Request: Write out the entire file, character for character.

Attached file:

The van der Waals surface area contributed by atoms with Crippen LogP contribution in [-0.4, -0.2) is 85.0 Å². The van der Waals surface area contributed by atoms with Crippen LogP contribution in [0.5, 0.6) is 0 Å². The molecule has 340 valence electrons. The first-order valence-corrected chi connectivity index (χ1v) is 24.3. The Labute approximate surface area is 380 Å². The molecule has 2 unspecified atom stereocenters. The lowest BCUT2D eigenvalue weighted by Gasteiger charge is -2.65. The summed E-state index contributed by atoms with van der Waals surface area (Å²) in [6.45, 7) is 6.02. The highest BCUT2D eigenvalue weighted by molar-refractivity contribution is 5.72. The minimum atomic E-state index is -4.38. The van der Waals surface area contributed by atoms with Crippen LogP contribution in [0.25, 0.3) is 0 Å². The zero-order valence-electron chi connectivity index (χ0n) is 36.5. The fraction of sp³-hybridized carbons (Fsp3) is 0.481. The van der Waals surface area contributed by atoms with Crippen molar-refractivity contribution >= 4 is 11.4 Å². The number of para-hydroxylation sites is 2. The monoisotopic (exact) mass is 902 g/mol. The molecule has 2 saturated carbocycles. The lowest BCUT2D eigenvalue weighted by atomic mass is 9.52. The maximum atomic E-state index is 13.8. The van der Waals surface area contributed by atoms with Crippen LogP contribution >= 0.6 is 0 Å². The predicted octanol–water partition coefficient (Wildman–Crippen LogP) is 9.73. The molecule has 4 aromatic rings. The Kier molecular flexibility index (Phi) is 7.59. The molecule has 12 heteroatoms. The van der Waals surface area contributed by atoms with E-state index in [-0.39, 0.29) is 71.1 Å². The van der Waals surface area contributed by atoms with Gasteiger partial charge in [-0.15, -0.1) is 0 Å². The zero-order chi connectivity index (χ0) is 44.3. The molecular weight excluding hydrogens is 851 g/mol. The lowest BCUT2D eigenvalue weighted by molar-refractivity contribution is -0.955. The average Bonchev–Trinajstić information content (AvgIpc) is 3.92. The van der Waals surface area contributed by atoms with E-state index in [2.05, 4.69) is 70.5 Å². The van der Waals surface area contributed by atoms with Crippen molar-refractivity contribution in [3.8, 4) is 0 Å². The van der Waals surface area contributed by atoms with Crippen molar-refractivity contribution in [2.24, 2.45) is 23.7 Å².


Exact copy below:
The van der Waals surface area contributed by atoms with Crippen LogP contribution in [-0.4, -0.2) is 85.0 Å². The van der Waals surface area contributed by atoms with Crippen LogP contribution in [0.5, 0.6) is 0 Å². The molecule has 340 valence electrons. The first-order valence-corrected chi connectivity index (χ1v) is 24.3. The Labute approximate surface area is 380 Å². The molecule has 2 unspecified atom stereocenters. The lowest BCUT2D eigenvalue weighted by Gasteiger charge is -2.65. The summed E-state index contributed by atoms with van der Waals surface area (Å²) in [6.45, 7) is 6.02. The highest BCUT2D eigenvalue weighted by molar-refractivity contribution is 5.72. The minimum atomic E-state index is -4.38. The van der Waals surface area contributed by atoms with Crippen LogP contribution in [0.25, 0.3) is 0 Å². The zero-order valence-electron chi connectivity index (χ0n) is 36.5. The fraction of sp³-hybridized carbons (Fsp3) is 0.481. The van der Waals surface area contributed by atoms with Crippen molar-refractivity contribution >= 4 is 11.4 Å². The number of para-hydroxylation sites is 2. The monoisotopic (exact) mass is 902 g/mol. The molecule has 2 saturated carbocycles. The lowest BCUT2D eigenvalue weighted by atomic mass is 9.52. The maximum atomic E-state index is 13.8. The van der Waals surface area contributed by atoms with Crippen LogP contribution >= 0.6 is 0 Å². The predicted octanol–water partition coefficient (Wildman–Crippen LogP) is 9.73. The molecule has 4 aromatic rings. The Kier molecular flexibility index (Phi) is 7.59. The molecule has 12 heteroatoms. The van der Waals surface area contributed by atoms with E-state index in [-0.39, 0.29) is 71.1 Å². The van der Waals surface area contributed by atoms with Gasteiger partial charge in [-0.15, -0.1) is 0 Å². The zero-order chi connectivity index (χ0) is 44.3. The molecular weight excluding hydrogens is 851 g/mol. The lowest BCUT2D eigenvalue weighted by molar-refractivity contribution is -0.955. The average Bonchev–Trinajstić information content (AvgIpc) is 3.92. The van der Waals surface area contributed by atoms with E-state index in [2.05, 4.69) is 70.5 Å². The van der Waals surface area contributed by atoms with Crippen molar-refractivity contribution in [3.8, 4) is 0 Å². The van der Waals surface area contributed by atoms with Crippen molar-refractivity contribution in [2.24, 2.45) is 23.7 Å².